an Attackerof Saltcedar
In the search for the perfect attactrant for the biocontrol
beetle Diorhabda elongata, scientists used a technique called "electroantennographic
detection." To find out which scent attracts the beetle the most,
they hooked up an electrode to a beetle antenna on a severed beetle head
and measured electrical stimulation triggered in the antenna by the various
scents collected from other D. elongata beetles.
Monitoring an introduced leafbeetle's attacks on saltcedar could become an
easier task now that scientists have synthesized the beneficial insect's chemical
attractant, or pheromone.
Saltcedar (Tamarix)the beetle's favorite foodis an invasive
tree from Eurasia that's become established in 20-plus U.S. states, costing
$100 million annually in degraded wildlife habitat, increased soil salinity,
water quality and quantity problems, and other harm. The beetle, Diorhabda
elongata, is a natural enemy that's being tested in seven western states
as a biological control agent. (See "Beneficial
Beetles Take a Bite Out of Saltcedar" in this issue.)
Monitoring the beetle's spread outward from the release site is a key part
of ARS's biologically based integrated
weed-management approach. So say Robert Bartelt and Allard Cossé, entomologists
who identified and synthesized the beetle's pheromoneand saltcedar scents
that attract the insectin studies at ARS's National Center for Agricultural
Utilization Research, Peoria, Illinois.
It's very important to know how far, how quickly, and in what directions the
beetles move and how successful they might be in establishing new zones of infestation.
Currently, beetle monitoring requires a sharp eye, dexterity with a sweep net,
and a keen sense of direction while trekking through 12-foot-high thickets of
"This is where the pheromone and saltcedar scent come into play; they
help us detect beetles quickly and with great sensitivityfar better than
a guy with a butterfly net!" says Bartelt. Sticky traps baited with these
attractants are deployed in a range of saltcedar patches to determine whether
the beetles are moving in.
In the lab, Bartelt and Cossé began the attractant research by first
placing male or female beetles in a special glass tube containing a sprig of
saltcedar. Any scents emitted by the beetlesor chewed saltcedar leaveswere
collected for identification by a gas chromatograph-mass spectrometer. Compounds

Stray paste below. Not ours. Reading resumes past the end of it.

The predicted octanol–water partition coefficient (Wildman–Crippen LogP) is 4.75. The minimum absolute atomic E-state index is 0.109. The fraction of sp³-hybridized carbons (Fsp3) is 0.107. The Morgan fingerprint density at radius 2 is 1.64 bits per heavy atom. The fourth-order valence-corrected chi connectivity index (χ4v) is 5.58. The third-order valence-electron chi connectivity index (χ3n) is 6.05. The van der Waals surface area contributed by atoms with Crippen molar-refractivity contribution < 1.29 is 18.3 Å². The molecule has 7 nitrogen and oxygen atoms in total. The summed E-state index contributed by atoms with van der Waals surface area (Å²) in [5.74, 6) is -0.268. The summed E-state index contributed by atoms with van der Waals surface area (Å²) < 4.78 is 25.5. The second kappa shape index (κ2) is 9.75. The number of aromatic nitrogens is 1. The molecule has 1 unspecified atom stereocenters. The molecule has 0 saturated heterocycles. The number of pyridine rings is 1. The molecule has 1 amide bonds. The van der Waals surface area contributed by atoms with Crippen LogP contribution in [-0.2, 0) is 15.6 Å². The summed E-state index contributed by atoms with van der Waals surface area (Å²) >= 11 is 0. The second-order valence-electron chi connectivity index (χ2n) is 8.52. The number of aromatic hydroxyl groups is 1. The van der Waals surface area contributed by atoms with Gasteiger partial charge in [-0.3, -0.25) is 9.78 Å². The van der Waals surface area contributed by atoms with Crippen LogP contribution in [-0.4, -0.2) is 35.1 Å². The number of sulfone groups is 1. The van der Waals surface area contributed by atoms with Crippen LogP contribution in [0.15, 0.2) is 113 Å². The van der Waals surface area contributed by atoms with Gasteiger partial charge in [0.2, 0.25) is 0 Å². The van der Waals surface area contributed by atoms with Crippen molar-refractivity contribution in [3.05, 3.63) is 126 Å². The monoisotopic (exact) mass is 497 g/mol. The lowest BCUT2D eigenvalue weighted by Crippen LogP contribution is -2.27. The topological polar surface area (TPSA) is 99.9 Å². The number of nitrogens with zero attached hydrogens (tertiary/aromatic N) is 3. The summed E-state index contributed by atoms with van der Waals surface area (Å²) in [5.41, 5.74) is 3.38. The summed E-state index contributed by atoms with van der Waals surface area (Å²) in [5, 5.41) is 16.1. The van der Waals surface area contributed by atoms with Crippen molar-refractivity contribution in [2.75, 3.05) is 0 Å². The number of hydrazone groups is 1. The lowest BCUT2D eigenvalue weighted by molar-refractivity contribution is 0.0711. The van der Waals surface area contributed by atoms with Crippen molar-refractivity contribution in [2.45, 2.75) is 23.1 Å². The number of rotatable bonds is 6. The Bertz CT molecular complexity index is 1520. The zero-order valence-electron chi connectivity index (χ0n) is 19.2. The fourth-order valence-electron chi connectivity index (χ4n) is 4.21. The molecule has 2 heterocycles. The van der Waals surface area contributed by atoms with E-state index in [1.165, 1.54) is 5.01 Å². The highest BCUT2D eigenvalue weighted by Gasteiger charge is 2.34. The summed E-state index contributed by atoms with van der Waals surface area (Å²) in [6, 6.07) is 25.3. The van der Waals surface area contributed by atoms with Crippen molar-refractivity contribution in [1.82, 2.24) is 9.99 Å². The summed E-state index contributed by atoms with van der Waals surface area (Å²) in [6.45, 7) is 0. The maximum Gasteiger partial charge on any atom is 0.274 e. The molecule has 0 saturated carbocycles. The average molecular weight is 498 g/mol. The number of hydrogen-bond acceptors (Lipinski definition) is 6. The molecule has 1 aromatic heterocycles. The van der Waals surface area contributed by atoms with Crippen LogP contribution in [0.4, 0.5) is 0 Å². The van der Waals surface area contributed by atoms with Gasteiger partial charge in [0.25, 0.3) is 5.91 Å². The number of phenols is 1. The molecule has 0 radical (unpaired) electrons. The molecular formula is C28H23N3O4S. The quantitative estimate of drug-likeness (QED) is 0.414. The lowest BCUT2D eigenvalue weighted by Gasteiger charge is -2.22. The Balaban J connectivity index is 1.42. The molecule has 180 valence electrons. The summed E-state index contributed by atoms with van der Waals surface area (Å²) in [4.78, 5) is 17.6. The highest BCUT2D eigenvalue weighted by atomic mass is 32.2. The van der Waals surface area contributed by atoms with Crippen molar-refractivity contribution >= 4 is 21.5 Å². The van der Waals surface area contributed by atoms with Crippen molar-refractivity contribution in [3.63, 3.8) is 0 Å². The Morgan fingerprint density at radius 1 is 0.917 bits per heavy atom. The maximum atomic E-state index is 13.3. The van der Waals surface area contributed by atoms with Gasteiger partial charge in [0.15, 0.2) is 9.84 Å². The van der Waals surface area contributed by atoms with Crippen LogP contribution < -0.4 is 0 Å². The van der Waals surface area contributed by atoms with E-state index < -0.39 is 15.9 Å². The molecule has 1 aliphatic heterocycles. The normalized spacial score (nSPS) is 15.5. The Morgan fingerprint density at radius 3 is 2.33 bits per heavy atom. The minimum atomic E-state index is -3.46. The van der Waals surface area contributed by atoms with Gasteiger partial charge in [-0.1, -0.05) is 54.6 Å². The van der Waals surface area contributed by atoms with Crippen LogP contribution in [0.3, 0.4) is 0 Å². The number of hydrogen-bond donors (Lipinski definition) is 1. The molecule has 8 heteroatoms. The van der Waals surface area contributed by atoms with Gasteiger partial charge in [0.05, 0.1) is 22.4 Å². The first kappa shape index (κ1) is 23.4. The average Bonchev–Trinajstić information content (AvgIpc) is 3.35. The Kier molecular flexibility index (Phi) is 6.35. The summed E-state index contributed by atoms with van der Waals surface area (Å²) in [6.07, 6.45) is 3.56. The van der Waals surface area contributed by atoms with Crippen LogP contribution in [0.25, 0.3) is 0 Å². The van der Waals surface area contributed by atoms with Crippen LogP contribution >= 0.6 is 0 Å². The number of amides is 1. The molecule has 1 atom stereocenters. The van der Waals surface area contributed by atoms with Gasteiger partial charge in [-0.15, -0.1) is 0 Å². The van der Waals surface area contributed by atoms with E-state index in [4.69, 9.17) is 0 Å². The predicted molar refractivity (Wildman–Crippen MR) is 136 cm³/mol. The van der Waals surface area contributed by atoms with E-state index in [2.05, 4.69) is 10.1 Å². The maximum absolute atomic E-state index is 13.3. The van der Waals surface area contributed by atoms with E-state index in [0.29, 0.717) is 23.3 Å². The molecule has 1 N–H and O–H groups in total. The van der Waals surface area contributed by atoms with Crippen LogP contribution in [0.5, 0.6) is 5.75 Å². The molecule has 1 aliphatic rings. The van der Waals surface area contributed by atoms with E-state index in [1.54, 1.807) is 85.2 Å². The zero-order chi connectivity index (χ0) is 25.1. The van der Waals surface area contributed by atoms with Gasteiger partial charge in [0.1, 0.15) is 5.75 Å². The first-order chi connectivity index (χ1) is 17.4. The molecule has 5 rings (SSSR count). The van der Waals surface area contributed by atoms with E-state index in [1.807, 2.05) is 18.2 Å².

emitted by just one sex were considered likely to be pheromone components.
Then, using a technique called "electroantennographic detection,"
the researchers measured electrical stimulation triggered in the antennae of
severed beetle heads by the various collected chemicals. Two male-specific compoundsan
alcohol and an aldehydewere readily detected by the antennae, as would
be expected for pheromones. From affordable, off-the-shelf chemicals, the researchers
then made a synthetic version of these compounds.
Field tests last year confirmed the compounds' potential. More tests are planned
as part of the ARS-led Saltcedar Biological Control Consortium.
The scientists used the same approach to synthesize saltcedar odors. Interestingly,
mixing these odors with the synthetic pheromone worked better than either used
alone. "We're now trying to improve the blend of these two scents,"
says Bartelt.By Jan
Suszkiw, Agricultural Research Service Information Staff.
This research is part of Crop Protection and Quarantine, an ARS National
Program (#304) described on the World Wide Web at www.nps.ars.usda.gov.
Robert J. Bartelt and Allard
A. Cossé are in the USDA-ARS Crop Bioprotection Research Unit, National
Center for Agricultural Utilization Research, 1815 N. University Street,
Peoria, IL 61604; phone (309) 681-6237 [Bartelt], (309) 681-6217 [Cossé],
fax (309) 681-6693.
"Tracking an Attackerof Saltcedar"
was published in the April
2005 issue of Agricultural Research magazine.